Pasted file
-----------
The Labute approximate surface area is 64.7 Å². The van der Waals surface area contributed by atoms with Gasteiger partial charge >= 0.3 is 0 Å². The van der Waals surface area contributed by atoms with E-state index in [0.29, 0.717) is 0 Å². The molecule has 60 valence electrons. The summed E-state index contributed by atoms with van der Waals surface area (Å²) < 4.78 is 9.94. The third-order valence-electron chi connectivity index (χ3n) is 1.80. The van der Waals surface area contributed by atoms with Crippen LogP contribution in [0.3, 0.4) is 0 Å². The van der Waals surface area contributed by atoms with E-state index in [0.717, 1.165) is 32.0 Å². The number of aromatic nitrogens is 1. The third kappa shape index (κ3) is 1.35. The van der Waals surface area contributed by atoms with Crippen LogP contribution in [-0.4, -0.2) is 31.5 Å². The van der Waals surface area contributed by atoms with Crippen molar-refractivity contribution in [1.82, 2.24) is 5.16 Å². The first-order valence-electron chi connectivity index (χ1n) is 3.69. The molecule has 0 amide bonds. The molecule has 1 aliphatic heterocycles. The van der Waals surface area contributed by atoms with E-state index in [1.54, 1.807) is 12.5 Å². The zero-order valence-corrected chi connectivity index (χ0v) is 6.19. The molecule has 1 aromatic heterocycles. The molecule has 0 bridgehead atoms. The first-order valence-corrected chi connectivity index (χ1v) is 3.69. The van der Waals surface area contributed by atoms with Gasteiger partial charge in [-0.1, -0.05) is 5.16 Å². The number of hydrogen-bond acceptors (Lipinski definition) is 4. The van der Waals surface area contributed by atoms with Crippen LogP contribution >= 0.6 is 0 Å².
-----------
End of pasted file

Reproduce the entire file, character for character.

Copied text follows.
The Labute approximate surface area is 64.7 Å². The van der Waals surface area contributed by atoms with Gasteiger partial charge >= 0.3 is 0 Å². The van der Waals surface area contributed by atoms with E-state index in [0.29, 0.717) is 0 Å². The molecule has 60 valence electrons. The summed E-state index contributed by atoms with van der Waals surface area (Å²) < 4.78 is 9.94. The third-order valence-electron chi connectivity index (χ3n) is 1.80. The van der Waals surface area contributed by atoms with Crippen LogP contribution in [0.3, 0.4) is 0 Å². The van der Waals surface area contributed by atoms with E-state index in [0.717, 1.165) is 32.0 Å². The number of aromatic nitrogens is 1. The third kappa shape index (κ3) is 1.35. The van der Waals surface area contributed by atoms with Crippen LogP contribution in [-0.4, -0.2) is 31.5 Å². The van der Waals surface area contributed by atoms with Crippen molar-refractivity contribution in [1.82, 2.24) is 5.16 Å². The first-order valence-electron chi connectivity index (χ1n) is 3.69. The molecule has 0 amide bonds. The molecule has 1 aliphatic heterocycles. The van der Waals surface area contributed by atoms with E-state index in [1.54, 1.807) is 12.5 Å². The zero-order valence-corrected chi connectivity index (χ0v) is 6.19. The molecule has 1 aromatic heterocycles. The molecule has 0 bridgehead atoms. The first-order valence-corrected chi connectivity index (χ1v) is 3.69. The van der Waals surface area contributed by atoms with Gasteiger partial charge in [-0.1, -0.05) is 5.16 Å². The number of hydrogen-bond acceptors (Lipinski definition) is 4. The van der Waals surface area contributed by atoms with Crippen LogP contribution >= 0.6 is 0 Å².